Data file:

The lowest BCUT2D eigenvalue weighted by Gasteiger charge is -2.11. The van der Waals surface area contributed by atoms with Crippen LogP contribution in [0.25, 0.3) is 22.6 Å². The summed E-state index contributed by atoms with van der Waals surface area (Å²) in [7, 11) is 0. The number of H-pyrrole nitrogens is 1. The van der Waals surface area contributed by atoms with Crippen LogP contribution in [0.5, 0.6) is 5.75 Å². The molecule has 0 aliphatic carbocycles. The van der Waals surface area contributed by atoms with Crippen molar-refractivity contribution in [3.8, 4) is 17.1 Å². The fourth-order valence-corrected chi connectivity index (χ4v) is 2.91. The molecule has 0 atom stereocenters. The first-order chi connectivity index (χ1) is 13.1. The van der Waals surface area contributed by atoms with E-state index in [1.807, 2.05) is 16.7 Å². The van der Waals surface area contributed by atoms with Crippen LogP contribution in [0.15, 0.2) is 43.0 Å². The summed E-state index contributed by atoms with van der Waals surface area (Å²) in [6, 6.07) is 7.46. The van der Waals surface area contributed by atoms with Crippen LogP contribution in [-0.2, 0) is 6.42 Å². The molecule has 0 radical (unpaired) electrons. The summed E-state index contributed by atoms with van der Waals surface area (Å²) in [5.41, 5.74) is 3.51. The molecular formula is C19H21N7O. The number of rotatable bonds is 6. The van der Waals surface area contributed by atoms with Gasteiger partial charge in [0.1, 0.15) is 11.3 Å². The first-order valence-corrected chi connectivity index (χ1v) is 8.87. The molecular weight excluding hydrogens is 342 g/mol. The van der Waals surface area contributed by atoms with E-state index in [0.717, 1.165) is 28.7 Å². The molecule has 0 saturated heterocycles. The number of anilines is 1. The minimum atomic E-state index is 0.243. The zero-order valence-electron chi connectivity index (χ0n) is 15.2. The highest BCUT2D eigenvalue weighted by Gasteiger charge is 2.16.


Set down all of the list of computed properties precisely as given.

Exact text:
The lowest BCUT2D eigenvalue weighted by Gasteiger charge is -2.11. The van der Waals surface area contributed by atoms with Crippen LogP contribution in [0.25, 0.3) is 22.6 Å². The summed E-state index contributed by atoms with van der Waals surface area (Å²) in [7, 11) is 0. The number of H-pyrrole nitrogens is 1. The van der Waals surface area contributed by atoms with Crippen LogP contribution in [0.5, 0.6) is 5.75 Å². The molecule has 0 aliphatic carbocycles. The van der Waals surface area contributed by atoms with Crippen molar-refractivity contribution in [3.8, 4) is 17.1 Å². The fourth-order valence-corrected chi connectivity index (χ4v) is 2.91. The molecule has 0 atom stereocenters. The first-order chi connectivity index (χ1) is 13.1. The van der Waals surface area contributed by atoms with E-state index in [1.807, 2.05) is 16.7 Å². The van der Waals surface area contributed by atoms with Crippen LogP contribution in [0.15, 0.2) is 43.0 Å². The summed E-state index contributed by atoms with van der Waals surface area (Å²) in [6, 6.07) is 7.46. The van der Waals surface area contributed by atoms with Crippen LogP contribution in [-0.2, 0) is 6.42 Å². The molecule has 0 radical (unpaired) electrons. The summed E-state index contributed by atoms with van der Waals surface area (Å²) in [5.41, 5.74) is 3.51. The molecular formula is C19H21N7O. The number of rotatable bonds is 6. The van der Waals surface area contributed by atoms with Gasteiger partial charge in [0.1, 0.15) is 11.3 Å². The first-order valence-corrected chi connectivity index (χ1v) is 8.87. The molecular weight excluding hydrogens is 342 g/mol. The van der Waals surface area contributed by atoms with E-state index in [0.717, 1.165) is 28.7 Å². The molecule has 0 saturated heterocycles. The number of anilines is 1. The minimum atomic E-state index is 0.243. The zero-order valence-electron chi connectivity index (χ0n) is 15.2. The highest BCUT2D eigenvalue weighted by Gasteiger charge is 2.16.